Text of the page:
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What are other Biosecurity Risks that Australia Currently Faces?

What are other Biosecurity Risks that Australia Currently Faces?


What are other Biosecurity Risks that Australia Currently Faces?

Article by: Hari Yellina

Despite the fact that foot-and-mouth disease is currently making news, Australian experts warn that there are other diseases that we should be on the lookout for. These are the upcoming significant threats, according to experts, some of which have already materialised. Australian biosecurity officers confirmed the presence of the mosquito-borne virus at 70 pig farms in Victoria, Queensland, and New South Wales in February 2022. Since then, there have been 40 human cases, and five people contracted the illness and passed away in 2017. JEV was discovered in Japan for the first time in 1871, and it has since spread across South-East Asia and the Western Pacific.

Associate professor Peter Murray from the University of Southern Queensland claimed it had a terrible effect on infected pigs. According to him, “it causes all kinds of things, like mummified piglets at birth and neurological illnesses in the pigs throughout the first year of life.” According to Dr. Murray, this winter’s unprecedented rains provided the “perfect storm” for JEV to spread and could result in more human illnesses. “We’re about to enter the warmer part of the year, which will increase the possibility that mosquitoes will reproduce,” he explained. “And because of climate change, which is causing warmer settings, those mosquitoes will migrate further south.”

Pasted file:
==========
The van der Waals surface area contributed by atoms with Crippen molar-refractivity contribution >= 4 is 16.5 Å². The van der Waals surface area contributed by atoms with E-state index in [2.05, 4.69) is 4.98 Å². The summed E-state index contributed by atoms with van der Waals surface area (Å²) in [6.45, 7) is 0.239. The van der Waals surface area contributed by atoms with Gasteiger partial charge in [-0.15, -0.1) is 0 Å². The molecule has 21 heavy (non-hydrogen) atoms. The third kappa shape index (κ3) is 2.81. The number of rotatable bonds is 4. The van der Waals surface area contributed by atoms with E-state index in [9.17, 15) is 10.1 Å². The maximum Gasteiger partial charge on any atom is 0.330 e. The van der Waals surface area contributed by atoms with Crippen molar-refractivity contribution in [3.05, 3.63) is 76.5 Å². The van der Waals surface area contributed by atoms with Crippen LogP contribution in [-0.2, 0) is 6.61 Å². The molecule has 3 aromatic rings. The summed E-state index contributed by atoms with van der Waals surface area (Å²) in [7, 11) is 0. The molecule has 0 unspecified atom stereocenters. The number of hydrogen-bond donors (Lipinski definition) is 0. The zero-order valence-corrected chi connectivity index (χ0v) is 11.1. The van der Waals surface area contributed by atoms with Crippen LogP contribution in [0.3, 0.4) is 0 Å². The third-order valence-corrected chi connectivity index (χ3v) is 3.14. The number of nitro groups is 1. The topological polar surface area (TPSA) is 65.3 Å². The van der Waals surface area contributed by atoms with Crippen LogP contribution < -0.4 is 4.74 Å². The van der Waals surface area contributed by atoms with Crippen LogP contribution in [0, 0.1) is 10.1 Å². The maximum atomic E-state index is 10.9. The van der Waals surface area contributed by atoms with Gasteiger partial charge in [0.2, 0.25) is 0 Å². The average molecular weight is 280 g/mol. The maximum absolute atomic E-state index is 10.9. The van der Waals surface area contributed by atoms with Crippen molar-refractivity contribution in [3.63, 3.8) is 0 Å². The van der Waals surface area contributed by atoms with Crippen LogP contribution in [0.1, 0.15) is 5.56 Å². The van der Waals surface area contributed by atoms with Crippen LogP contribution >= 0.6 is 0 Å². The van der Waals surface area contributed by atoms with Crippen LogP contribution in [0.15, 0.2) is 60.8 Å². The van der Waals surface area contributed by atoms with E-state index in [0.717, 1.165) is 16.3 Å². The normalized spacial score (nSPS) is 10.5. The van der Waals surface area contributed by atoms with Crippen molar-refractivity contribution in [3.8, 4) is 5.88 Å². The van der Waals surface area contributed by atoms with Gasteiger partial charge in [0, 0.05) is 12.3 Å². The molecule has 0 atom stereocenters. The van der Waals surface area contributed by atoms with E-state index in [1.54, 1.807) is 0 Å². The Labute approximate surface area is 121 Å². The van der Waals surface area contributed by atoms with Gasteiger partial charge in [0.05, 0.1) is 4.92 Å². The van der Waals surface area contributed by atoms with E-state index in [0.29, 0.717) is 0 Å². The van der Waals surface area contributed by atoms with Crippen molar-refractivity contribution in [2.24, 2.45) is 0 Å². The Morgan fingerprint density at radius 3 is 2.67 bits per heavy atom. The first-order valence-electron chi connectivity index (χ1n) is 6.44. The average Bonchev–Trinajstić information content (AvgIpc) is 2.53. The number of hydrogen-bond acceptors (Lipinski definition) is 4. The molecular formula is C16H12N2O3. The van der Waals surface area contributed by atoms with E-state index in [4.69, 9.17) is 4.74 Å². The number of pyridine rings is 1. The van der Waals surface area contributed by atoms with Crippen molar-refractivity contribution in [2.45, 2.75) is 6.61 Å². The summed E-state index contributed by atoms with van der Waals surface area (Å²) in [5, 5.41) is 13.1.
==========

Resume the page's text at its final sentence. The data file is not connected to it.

It’s now sort of bubbling away and could go really bad.For humans, there is a JEV vaccination. The creation of a pig vaccination has begun. The viral illness can cause skin lesions, fever, appetite loss, decreased milk output, and even mortality in cattle and water buffalo. The illness, which was formerly exclusive to Africa, has since spread to China and South-East Asia, with instances being reported in March 2022 on the Indonesian island of Sumatra. Tim Mahony, a professor at the University of Queensland, described it as one of the “clear and present hazards” facing Australia’s agricultural sector. We would witness a shutdown of animal populations “if it were to make it to the mainland and infect sensitive species,” he claimed.

It spreads mostly through insect-borne means, which makes it challenging to eradicate in some places. According to Dr. Mahony, the disease may also cause Australia’s cattle export sector to collapse. In an effort to stop the spread of LSD, interim restrictions were issued by Thailand and Russia last year. Australia has not yet approved the use of an LSD vaccination. However, Chris Parker from the federal Department of Agriculture recently informed the West Australian Country Hour that efforts were being made to supply a secure vaccination. LSD outbreaks have not yet been reported in Australia.